When I think of her today or write about her now, there is this special warmth in my heart.
We always celebrated Christmas together with Rita and her son. My cousin was exactly between me and my brother. We played a lot and had a good time. At Christmas there was loud singing and laughter. Rita was one of those adults, who also has a childlike excitement and joy at Christmas, and who can be happy with every gift, especially with the gifts of the children.
In one year Rita wanted to celebrate at home alone with her new husband and son. I was a little older, about 14 or 15 years old. I knew I had to accept that, but I thought it was stupid. The day before we met for Christmas coffee. We ate cake together, laughed and played. My brother and cousin played a flute piece, recited a poem. Early in the evening Rita and her little family set off. Before that, my mother and I filled her a small pot with some of the venison goulash we had cooked together. It would be enough for the three of them and we had so much goulash that we could eat it. At Christmas the pots don’t have to be emptied so quickly. But then you have something of it until New Year’s Eve. That’s how it belongs.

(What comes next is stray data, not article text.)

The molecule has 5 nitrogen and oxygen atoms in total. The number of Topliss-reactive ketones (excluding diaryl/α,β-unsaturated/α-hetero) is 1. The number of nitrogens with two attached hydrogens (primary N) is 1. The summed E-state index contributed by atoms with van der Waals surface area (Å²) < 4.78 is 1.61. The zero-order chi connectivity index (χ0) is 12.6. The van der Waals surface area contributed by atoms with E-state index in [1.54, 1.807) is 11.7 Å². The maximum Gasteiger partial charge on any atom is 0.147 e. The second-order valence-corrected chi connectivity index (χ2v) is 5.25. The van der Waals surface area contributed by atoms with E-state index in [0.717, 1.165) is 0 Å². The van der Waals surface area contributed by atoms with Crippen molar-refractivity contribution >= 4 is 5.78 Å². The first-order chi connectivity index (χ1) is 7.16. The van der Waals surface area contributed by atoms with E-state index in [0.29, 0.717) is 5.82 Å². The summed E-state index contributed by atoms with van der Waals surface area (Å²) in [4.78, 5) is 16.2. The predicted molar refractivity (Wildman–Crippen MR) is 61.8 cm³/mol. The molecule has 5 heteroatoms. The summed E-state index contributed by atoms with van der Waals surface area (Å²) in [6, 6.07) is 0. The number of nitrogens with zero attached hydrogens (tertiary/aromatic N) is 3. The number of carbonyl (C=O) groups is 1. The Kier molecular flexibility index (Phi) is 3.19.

Then Christmas Eve came and we would celebrate Christmas again with four people. The last time we were four was when I must have been 4 or 5 years old. We had it nice at home, my mother is a master in decorating. A talent that I only noticed in the approach, if at all. When my mother makes it Christmassy, then it cracks, that’s how Christmassy it is. So I can’t say I was completely heartbroken to spend Christmas Eve with my nuclear family. The four of us liked to be together. We read Christmas stories and ate cakes. My mother never liked cookies either.